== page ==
The Maritime History of the Great Lakes
British Whig (Kingston, ON), 9 May 1903

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p.1 Man Lost Overboard - William Beck, engineer, lost from tug Snow Storm off Port Maitland



As To The Lake Ontario Vessel Trade.

Frank Owen, general manager of the Rutland Transit company, operating a line of steamers between Chicago and Ogdensburg, N.Y., takes a very hopeful view of Lake Ontario traffic. "The abolition of tolls on the Canadian canals," he said, "will, within a few years, give to the Canadian steamers the bulk of the transportation of Manitoba wheat from Fort William and Port Arthur, on Lake Superior. I expect to see a trade which will be highly profitable built up down the St. Lawrence to Montreal and Quebec. The Canadians are availing themselves of the advantages which the abolition of tolls gives them by having a large fleet built in England for the traffic. With our company we are the distinct gainers by the action of the government. By the abolition of tolls we save $3,000 a year. The coal business from Oswego will also be greatly benefitted. Canal tolls have amounted to twenty cents per ton. With this done away with the coal companies will be able to ship far more coal from Oswego than ever before."

Marine Paragraphs.

Craig's wharf: steamer Alexandria up.

The schooner Straubenzie cleared for Fairhaven.

Swift's wharf: steamer Rideau King from Ottawa.

The steamer Erin and consort cleared this evening for Cleveland.

Anglin's wharf: schooner Two Brothers from Oswego with coal.

Garden Island: steamer Clinton and consort from Toronto with timber.

The steamer Erin is in the government dry-dock receiving slight repairs for leakage.

The steamer Wahcondah, Glasgow to Toronto, for the Jaques' line, called at Craig's wharf today.

The steamer Clinton and consort timber laden, from Toronto, reached Garden Island last night.

Richardsons' elevator: schooner Straubenzie, from Toronto, with 7,500 bushels of wheat; schooner Pilot, from Napanee with rye.

M.T. company elevator: steamers Nicaragua and Whitaker, from Chicago, with 83,000 and 68,000 bushels of wheat respectively; steamers Britannic and Turret Cape cleared for upper lake ports; steamer Monteagle cleared for Oswego to load coal; tug Thomson from Fairhaven with one coal-laden barge, and cleared with it and three grain-laden barges for Montreal.

Marine men claim that the buoys in Kingston harbor are all right, and so is the channel. They say that no captain should attempt to enter the harbor with a deep draught boat who is not conversant with the course. Capt. Gaskin, a well posted man on Canadian and United States marine matters, declares that there is no better harbor on the lakes than that of Kingston and that the ship course is clearly defined by the ranges.

A merchant suggested that it would be a good scheme for the city to maintain a pilot at Nine Mile Point, to guide grain laden craft into the harbor. A mariner was asked his opinion regarding the suggestion, and he replied that a pilot was unnecessary. The harbor chart is very plain, and if directions are followed it is impossible to get into trouble. The difficulty experienced is to get captains of vessels to follow the course laid down on the chart. They take chances and get into trouble. The entrance to Kingston harbor, he said, is perfectly safe for the largest draught vessels coming down the lake.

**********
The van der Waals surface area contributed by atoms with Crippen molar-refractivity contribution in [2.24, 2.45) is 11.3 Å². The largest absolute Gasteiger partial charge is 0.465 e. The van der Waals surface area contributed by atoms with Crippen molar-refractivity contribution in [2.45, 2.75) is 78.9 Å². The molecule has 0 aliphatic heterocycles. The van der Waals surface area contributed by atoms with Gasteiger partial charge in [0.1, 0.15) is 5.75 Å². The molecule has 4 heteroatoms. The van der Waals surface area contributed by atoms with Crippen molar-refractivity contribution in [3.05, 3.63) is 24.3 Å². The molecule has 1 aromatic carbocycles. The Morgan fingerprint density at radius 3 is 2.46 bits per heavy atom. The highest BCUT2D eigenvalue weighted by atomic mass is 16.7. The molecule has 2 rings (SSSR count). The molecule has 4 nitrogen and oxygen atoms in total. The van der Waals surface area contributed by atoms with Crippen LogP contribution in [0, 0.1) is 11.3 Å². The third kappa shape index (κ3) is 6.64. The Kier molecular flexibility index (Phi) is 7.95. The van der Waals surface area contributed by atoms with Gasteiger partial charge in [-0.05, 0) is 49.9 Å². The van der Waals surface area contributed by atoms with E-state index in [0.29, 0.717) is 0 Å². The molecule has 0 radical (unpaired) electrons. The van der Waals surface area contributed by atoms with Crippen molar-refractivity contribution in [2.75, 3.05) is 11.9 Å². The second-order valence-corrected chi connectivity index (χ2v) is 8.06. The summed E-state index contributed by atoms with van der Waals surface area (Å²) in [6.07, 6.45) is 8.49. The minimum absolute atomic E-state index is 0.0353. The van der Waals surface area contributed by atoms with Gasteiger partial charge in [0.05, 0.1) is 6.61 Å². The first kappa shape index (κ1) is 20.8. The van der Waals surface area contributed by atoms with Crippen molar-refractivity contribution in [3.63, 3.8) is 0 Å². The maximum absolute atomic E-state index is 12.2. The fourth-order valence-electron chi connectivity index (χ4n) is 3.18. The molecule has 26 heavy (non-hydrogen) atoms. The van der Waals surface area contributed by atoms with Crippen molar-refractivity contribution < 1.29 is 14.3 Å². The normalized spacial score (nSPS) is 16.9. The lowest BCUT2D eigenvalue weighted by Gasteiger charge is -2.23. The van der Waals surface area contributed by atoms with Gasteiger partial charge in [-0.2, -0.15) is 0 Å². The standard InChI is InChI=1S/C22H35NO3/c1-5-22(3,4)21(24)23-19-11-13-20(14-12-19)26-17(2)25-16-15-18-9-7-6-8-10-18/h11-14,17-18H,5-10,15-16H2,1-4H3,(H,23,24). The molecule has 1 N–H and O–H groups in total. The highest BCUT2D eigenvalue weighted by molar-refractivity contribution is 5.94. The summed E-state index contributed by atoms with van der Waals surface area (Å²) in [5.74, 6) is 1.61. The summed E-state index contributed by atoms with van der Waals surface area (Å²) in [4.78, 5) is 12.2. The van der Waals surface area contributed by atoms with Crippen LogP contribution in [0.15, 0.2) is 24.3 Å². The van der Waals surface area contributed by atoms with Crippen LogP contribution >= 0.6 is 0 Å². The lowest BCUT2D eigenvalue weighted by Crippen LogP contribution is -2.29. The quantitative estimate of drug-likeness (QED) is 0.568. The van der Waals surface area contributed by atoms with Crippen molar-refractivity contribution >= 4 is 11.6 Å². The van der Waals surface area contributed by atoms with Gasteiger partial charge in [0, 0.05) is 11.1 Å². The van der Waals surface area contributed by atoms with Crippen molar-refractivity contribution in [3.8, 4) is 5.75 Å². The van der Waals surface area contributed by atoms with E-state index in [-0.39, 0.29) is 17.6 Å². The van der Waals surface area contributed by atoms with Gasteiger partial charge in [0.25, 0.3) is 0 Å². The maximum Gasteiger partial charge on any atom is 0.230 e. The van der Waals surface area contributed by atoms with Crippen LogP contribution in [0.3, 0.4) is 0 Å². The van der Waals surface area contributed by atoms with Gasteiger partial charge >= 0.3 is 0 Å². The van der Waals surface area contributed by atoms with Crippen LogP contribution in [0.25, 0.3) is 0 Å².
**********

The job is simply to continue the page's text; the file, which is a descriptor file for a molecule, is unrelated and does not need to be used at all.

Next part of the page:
Steamer Clinton Violated The Law.

The steamer Clinton, owned by J. and J.T. Matthews, Toronto, and sailed by Capt. Joseph Siddell, was placed under government seizure at the customs house late this morning. She arrived at Garden Island last evening with her consort from Toronto, with timber. When her captain made his report at the customs house the seizure was made.

Three weeks ago the Clinton was given a permit by the government hull inspector here, M.R. Davis, to proceed to Oswego for dry-dock repairs. It seems that the vessel was in an unfit condition, and Mr. Davis refused to grant a certificate until extensive repairs were made to the hull. On the strength of the permit the Clinton cleared from this port, presumably to enter a dry-dock. This was not done, and it came to the knowledge of the inspector that the vessel was carrying cargoes contrary to law. He reported the fact to the customs house, and when the captain was unable to produce a certificate, the seizure was made. No other course was open to the authorities, since the owners had failed to comply with the inspector's demands.

Until the Clinton had had her hull overhauled and come back to Kingston to be inspected, it seems she had no right to carry cargoes. She is liable to a fine of $200, and then must undergo the necessary repairs before a certificate as to fitness will be issued.

p.6 To Enter Dry-dock - The steamer Turret Cape will enter the government dry-dock this afternoon for examination. As she ran ashore at Four Mile Point Thursday night, precautions will be taken to see if any damage to the hull was sustained.

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9 May 1903
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  • Ontario, Canada
    Latitude: 44.22976 Longitude: -76.48098
Rick Neilson
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Public domain: Copyright has expired according to the applicable Canadian or American laws. No restrictions on use.
Maritime History of the Great Lakes
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British Whig (Kingston, ON), 9 May 1903